Dear Customers and Industry Colleagues,
In early November the Unidentified Gas (UIG) Task Force published an executive summary of their Sprint 4 findings. The team is now pleased to share the most recent findings from Sprint 5.
Since the implementation of Project Nexus in June 2017, gas shippers have experienced much higher than expected absolute levels and volatility of UIG. This is severely affecting their ability to predict demand and commercially manage their businesses from an immediate cash-flow perspective, because UIG is reconciled (corrected) over an extended and unknown future period. In July 2018 Ofgem approved the UNC Modification 0658 to drive a more centralised and focussed approach to the resolution of UIG, mandating Xoserve as the Central Data Service Provider to take on a leadership role on behalf of the industry. I’m pleased to confirm that the fifth Sprint of the UIG Task Force completed earlier this week.
Sprint 5 Findings
Our main area of focus for Sprint 5 was to develop the use of machine learning techniques on the Non-Daily Metered (NDM) sample site data, plus additional weather data, to attempt to create an alternate and more accurate model for daily NDM allocation. As expected the set-up phase took a considerable amount of time and included the set-up of the data, which involved data collation and data validation. There will be no need to carry out these activities again and are static, however the training and testing elements that followed will need to be completed each time we use a different modelling technique in the future. This approach always starts with applying the simple models first however, results for these did not perform to the current accuracy level of the existing algorithm. This confirms that our existing NDM algorithm is complex and needs to be complex, to ensure that it estimates NDM usage as accurate as possible.
In the interest of improving the performance of machine learning, we will continue with the following in Sprint 6:
- Use of more complex machine learning techniques
- Use of additional historic Annual Quantity (AQ) data to try and better understand consumption patterns
- Expand the analysis to the whole of the NDM market; model all End User Categories (EUC) and both market sectors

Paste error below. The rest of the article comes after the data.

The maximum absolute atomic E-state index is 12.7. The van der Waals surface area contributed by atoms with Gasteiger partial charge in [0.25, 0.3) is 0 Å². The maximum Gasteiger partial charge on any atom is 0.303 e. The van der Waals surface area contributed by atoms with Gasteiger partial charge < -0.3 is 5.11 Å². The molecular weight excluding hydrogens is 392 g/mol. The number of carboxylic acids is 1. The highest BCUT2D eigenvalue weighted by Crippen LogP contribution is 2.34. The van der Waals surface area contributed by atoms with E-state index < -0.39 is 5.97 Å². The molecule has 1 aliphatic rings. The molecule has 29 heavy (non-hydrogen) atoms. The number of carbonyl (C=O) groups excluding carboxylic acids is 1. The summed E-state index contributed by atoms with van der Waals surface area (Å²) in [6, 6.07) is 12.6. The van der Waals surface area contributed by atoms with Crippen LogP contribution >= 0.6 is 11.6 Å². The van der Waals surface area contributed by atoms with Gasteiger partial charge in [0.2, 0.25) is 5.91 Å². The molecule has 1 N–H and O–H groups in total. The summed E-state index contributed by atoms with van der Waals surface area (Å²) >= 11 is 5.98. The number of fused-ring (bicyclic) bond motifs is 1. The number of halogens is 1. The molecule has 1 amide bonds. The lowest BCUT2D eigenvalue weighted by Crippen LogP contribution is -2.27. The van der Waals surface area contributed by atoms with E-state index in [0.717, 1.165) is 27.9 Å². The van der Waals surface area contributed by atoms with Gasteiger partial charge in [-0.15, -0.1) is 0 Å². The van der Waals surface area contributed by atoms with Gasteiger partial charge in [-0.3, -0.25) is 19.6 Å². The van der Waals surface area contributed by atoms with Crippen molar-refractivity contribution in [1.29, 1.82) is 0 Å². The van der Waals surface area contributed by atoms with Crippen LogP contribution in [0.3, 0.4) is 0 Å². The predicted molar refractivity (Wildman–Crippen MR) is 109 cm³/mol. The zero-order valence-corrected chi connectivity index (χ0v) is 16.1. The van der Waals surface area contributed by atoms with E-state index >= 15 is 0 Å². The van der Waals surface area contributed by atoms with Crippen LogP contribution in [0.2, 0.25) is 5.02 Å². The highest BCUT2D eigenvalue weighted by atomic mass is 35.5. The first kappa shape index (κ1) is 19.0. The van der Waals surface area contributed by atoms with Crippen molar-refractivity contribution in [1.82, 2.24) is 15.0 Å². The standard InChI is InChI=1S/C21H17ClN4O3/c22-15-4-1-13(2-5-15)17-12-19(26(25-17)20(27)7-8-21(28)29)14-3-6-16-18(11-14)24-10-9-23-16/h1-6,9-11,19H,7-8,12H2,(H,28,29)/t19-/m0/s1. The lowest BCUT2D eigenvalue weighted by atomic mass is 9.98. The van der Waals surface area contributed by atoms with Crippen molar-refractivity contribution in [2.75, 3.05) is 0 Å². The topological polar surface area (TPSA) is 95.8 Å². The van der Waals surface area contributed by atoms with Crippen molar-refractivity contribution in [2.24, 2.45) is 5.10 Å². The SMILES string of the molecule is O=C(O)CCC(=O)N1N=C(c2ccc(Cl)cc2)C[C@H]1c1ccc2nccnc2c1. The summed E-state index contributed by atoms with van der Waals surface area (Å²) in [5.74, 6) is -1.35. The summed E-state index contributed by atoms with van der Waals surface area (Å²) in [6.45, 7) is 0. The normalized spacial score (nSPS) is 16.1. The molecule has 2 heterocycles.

- Utilisation of latest gas year NDM sample site data; to include more cold weather data
- Reviewing the weighting of extreme temperature events to ensure that they are modelled well.
Optimum meter read frequencies for sites in end user categories 1 and EUC 2
As promised we have begun to analyse the optimum read frequencies within EUC bands 1 and 2 using the NDM sample site data. The initial results imply that a reading interval for EUC bands 1 and 2 sites could reduce base UIG and volatility. We plan to model this data over a wider range of read dates, not just the same start point, plotting monthly, quarterly, bi-annual and annual read rates. This should then lead to a firm recommendation on read frequency.
We have analysed the aggregate daily energy of the sites in the NDM sample site data compared to actual read energy held on UK Link for identical periods. The net difference in consumption for sites consuming between 90% and 110% of the energy recorded by the NDM sample site data (93% of sites analysed) is small at 0.25% of throughput. We have observed that the absolute size of the energy difference in kWh tends to be larger where the UK Link metered consumption is lower than the metered consumption from the NDM sample, and the larger the consumption of the site, the larger the percentage error between the energy from the NDM sample site data and the consumption recorded on UK Link. We will take this forward as a finding and consider what recommendations can be drawn.